The lead singer is called Campino, after those sweets that people eat. Other current members are Andi, Breiti, Kuddel and Vom. Vom’s the drummer. He’s also English, and undoubtedly the best. (Please note the latter has nothing to do with the former two). Though some people would disagree, and to those people all I say is this.

Anywho, we left on Sunday night, and traveled by coach, that’s right, COACH, to Düsseldorf (which took about 14 hours, but after spending my summer traveling to and from Edinburgh, it wasn’t too bad). Also, we were both quite hyper for a large portion of the journey, which also helped.

We got into Düsseldorf at about 9ish, and from there headed straight to Bochum, and the venue. By the time we got there it was 3, still a good five hours before the gig. DTH being as big as they are, we weren’t the first people there, which was unsurprising.

I feel like I need to establish how big these guys are. They easily sell out stadiums in Germany, we’re talking Wembley stadium size, or the O2 arena (née the Millennium Dome) size, filled with ease. So, when we were let inside, and saw that the venue only had a capacity of 1000 (in comparison Wembley is about 90,000 – which is half the population of the Isle of Wight), we were astounded. It also had a second level, a balcony in an L shape. The balcony ended by the front of the stage, which meant us punters had a brilliant unhindered view of the stage.

The gig itself was enjoyable, though I moved from the front to the balcony after the fifth song, as I was a little mosh-pit-y. They opened with Strom, which was a strong start, and they kept the energy levels up for the whole gig (even if I didn’t). As it was a small gig, and only a warm up, it seemed to be a lot more intimate and friendly than they would have been on a bigger stage. I think it helped that about a quarter of the audience were friends with the band.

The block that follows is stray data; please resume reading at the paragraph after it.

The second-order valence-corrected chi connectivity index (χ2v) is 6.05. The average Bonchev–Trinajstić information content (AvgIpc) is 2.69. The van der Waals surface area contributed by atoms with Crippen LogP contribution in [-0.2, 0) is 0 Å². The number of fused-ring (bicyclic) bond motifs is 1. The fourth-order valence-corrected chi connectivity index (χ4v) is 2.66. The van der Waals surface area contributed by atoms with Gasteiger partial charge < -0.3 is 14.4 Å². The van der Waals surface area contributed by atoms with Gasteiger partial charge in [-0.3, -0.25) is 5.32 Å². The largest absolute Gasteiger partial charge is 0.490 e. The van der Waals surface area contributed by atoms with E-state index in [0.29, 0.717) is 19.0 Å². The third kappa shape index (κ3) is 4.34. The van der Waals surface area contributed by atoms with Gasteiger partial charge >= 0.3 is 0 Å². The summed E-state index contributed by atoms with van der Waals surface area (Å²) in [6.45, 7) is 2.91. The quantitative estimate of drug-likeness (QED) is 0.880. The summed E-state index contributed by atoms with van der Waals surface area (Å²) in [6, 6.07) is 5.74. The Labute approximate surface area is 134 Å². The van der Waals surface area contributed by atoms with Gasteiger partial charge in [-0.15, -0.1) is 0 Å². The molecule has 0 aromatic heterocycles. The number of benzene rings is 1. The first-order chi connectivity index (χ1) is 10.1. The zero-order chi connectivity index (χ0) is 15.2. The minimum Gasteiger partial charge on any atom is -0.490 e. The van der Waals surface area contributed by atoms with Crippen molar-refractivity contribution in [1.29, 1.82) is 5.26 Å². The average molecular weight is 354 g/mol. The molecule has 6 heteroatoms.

Their set contain a mixture of new hits, old classics, and some pieces that are rarely sung. Throughout the set they were bullied into singing songs they hadn’t sung in years, Campino even had to read from his Lyric Book Of All Knowledge for a couple. As well as deviating largely from the set-list to appease the fans, they kept the gig intimate and personal by retelling stories, venting out opinions that may have caused friction with a wider audience, and of course, joking around on stage.

Given their age, they are still a very fit band. Campino crowd surfed a couple of times, and once ended up balancing precariously on an air-conditioning unit that was attached to the balcony. He sung a couple of songs, before jumping into the crowd below, and then got back on stage.

It was a pleasure to watch these guys on stage, they’ve been together for a couple of decades now, and the fact they can still interact so well with their fans, climb all over a venue (whilst singing) and enjoy themselves so much on stage is incredible, and it makes them a joy to watch. I can quite understand why people become considerably obsessed with these guys.

The Photos are mostly from Bochum – but I have snuck one or two in from a big gig in Berlin, which was no where near as fun as this one.